Is Europe Too Brainwashed To Normalize Relations With Russia?
Paul Craig Roberts
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Judging from statements made by G-7 leaders at the recent meeting, President Trump’s application of US sanctions to Europe and disregard of European interests, just as Washington dismisses every country’s interests except Israel’s, has not caused Europeans to disassociate from Washington’s hostility to Russia.
The prime minister of England said that the G7 “agreed to stand ready to take further restrictive measures against Russia if necessary.” The American puppet in France, Macron, falsely accused Russia, the only country trying to enforce the Minsk agreement, of violating the Minsk agreement. The French president also falsely accused Russia of invading Ukraine and annexing Crimea, despite the fact that Russian forces have been present in Crimea for years under a 50-year lease that provides Crimea as a Russian naval base. As the French president surely knows, all Russia did was to accept an unanimous vote of Crimeans to return to Russia. Crimea had been a part of Russia for three centuries, longer than the existence of the US, before it was illegally transferred to Ukraine.
The G7 politicians accused Putin of “destabilizing behavior,” of “undermining democratic systems,” and of “supporting Syria.”
Europe remains subservient to Washington despite everything Trump has done to humiliate Washington’s European vassals.
Putin’s response to what he called “creative babbling” was that Europe should get to work with Russia working out their common interest.
There are common interests, and Putin sees them, but, as the G7 statements make clear, the G7 sees only a Russian enemy.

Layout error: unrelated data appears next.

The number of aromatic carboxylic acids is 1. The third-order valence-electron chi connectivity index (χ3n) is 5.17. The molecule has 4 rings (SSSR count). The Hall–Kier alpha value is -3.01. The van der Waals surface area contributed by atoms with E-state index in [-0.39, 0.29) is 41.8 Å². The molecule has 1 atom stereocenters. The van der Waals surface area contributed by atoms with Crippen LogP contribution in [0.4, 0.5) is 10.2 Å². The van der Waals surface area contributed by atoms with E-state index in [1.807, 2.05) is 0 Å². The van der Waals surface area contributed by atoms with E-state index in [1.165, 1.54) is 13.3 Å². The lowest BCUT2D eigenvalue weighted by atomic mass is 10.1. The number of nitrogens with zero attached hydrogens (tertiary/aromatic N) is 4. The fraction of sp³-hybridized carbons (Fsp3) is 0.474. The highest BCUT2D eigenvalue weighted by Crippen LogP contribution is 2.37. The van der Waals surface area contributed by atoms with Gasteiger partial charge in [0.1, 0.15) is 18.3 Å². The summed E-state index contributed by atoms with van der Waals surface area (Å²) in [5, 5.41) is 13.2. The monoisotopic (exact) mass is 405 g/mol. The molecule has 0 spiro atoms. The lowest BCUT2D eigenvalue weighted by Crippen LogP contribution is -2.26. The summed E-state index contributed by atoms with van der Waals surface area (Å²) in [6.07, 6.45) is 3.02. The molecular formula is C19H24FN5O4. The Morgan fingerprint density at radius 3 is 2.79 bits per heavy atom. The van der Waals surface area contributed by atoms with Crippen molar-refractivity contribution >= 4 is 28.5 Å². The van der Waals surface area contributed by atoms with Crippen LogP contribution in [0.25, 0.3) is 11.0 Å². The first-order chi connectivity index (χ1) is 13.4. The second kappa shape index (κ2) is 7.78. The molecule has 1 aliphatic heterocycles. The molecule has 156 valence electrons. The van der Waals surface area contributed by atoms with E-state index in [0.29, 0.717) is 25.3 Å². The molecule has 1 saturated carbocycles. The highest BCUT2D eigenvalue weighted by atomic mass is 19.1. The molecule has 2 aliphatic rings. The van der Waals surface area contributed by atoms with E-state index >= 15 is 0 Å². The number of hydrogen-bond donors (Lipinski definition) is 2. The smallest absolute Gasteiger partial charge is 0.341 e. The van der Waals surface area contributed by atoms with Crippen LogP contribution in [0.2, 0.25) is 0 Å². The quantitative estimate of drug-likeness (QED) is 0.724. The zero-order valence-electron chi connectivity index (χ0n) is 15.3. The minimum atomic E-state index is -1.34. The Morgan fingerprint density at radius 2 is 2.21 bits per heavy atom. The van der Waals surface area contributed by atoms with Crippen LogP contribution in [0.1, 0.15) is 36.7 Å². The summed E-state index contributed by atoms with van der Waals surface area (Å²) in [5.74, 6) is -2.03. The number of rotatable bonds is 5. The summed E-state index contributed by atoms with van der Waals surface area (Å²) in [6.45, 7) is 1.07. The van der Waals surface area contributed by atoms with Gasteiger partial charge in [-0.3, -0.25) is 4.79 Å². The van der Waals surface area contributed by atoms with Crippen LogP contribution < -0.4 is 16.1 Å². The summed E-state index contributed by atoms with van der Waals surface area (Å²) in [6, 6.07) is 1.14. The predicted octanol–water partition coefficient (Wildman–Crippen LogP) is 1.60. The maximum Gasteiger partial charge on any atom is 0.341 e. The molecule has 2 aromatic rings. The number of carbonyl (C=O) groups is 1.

From the West’s standpoint Putin is a problem because of his insistence on Russian sovereignty. When the West accuses Russia of “destabilizing behavior,” the West is saying that it is Russia’s independence that is destabilizing Washington’s world order. Russia is regarded as a destabilizing entity, because Putin does not accept Washington’s hegemony. Putin cannot overcome this attitude toward Russia with concessions and reasonable behavior. It could be a mortal delusion for Russia to believe that soft words can turn away the wrath of spurned hegemony.
Putin accepts insults, provocations, deaths in Russian Ukraine, and Israeli attacks on Syria, a country he has spent resources liberating from Washington’s “rebels,” in order to demonstrate to Europeans that Russia is not a threat. Judging from the G7 or G6 statements, the European politicians simply don’t care that it is Washington and not Russia that is the threat. Washington has handed Europe a Russian script, and Europe seems to be going by the script regardless of how Russia behaves and how Washington treats Europe. Previous hopes that European opposition to Trump’s effort to destroy the Iranian nuclear agreement would result in Europe’s assertion of independence are dashed by the unified hostility to Russia displayed at the recent G-7 meeting.
Putin’s strategy might not work for two reasons. One is that Europe has not had an independent existence for 75 years. European countries do not know what it means to be a sovereign state. Without Washington European politicians feel lost, so they are likely to stick with Washington.